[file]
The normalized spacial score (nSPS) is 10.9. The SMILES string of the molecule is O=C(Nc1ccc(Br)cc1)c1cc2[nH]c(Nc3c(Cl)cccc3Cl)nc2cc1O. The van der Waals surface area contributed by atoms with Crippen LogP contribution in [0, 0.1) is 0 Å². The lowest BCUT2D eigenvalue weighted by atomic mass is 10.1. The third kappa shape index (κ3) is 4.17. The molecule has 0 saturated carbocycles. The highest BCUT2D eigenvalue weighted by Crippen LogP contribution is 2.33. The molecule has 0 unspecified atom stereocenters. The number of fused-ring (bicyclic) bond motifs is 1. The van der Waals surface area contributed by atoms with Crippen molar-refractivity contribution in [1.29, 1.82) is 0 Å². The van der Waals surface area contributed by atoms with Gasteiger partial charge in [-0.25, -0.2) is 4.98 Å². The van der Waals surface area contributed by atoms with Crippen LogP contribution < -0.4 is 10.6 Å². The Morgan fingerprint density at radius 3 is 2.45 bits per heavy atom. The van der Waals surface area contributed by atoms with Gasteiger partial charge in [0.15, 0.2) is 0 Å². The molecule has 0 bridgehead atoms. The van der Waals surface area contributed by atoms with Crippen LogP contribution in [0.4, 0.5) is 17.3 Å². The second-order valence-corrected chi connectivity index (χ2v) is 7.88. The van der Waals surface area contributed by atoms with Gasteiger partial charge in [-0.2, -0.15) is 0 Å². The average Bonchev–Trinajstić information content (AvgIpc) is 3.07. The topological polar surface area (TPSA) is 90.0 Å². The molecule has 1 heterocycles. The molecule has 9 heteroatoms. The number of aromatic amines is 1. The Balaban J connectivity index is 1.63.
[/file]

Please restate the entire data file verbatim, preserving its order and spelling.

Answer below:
The normalized spacial score (nSPS) is 10.9. The SMILES string of the molecule is O=C(Nc1ccc(Br)cc1)c1cc2[nH]c(Nc3c(Cl)cccc3Cl)nc2cc1O. The van der Waals surface area contributed by atoms with Crippen LogP contribution in [0, 0.1) is 0 Å². The lowest BCUT2D eigenvalue weighted by atomic mass is 10.1. The third kappa shape index (κ3) is 4.17. The molecule has 0 saturated carbocycles. The highest BCUT2D eigenvalue weighted by Crippen LogP contribution is 2.33. The molecule has 0 unspecified atom stereocenters. The number of fused-ring (bicyclic) bond motifs is 1. The van der Waals surface area contributed by atoms with Crippen molar-refractivity contribution in [1.29, 1.82) is 0 Å². The van der Waals surface area contributed by atoms with Gasteiger partial charge in [-0.25, -0.2) is 4.98 Å². The van der Waals surface area contributed by atoms with Crippen LogP contribution < -0.4 is 10.6 Å². The Morgan fingerprint density at radius 3 is 2.45 bits per heavy atom. The van der Waals surface area contributed by atoms with Gasteiger partial charge in [0.15, 0.2) is 0 Å². The molecule has 0 bridgehead atoms. The van der Waals surface area contributed by atoms with Crippen LogP contribution in [0.4, 0.5) is 17.3 Å². The second-order valence-corrected chi connectivity index (χ2v) is 7.88. The van der Waals surface area contributed by atoms with Gasteiger partial charge in [-0.2, -0.15) is 0 Å². The average Bonchev–Trinajstić information content (AvgIpc) is 3.07. The topological polar surface area (TPSA) is 90.0 Å². The molecule has 1 heterocycles. The molecule has 9 heteroatoms. The number of aromatic amines is 1. The Balaban J connectivity index is 1.63.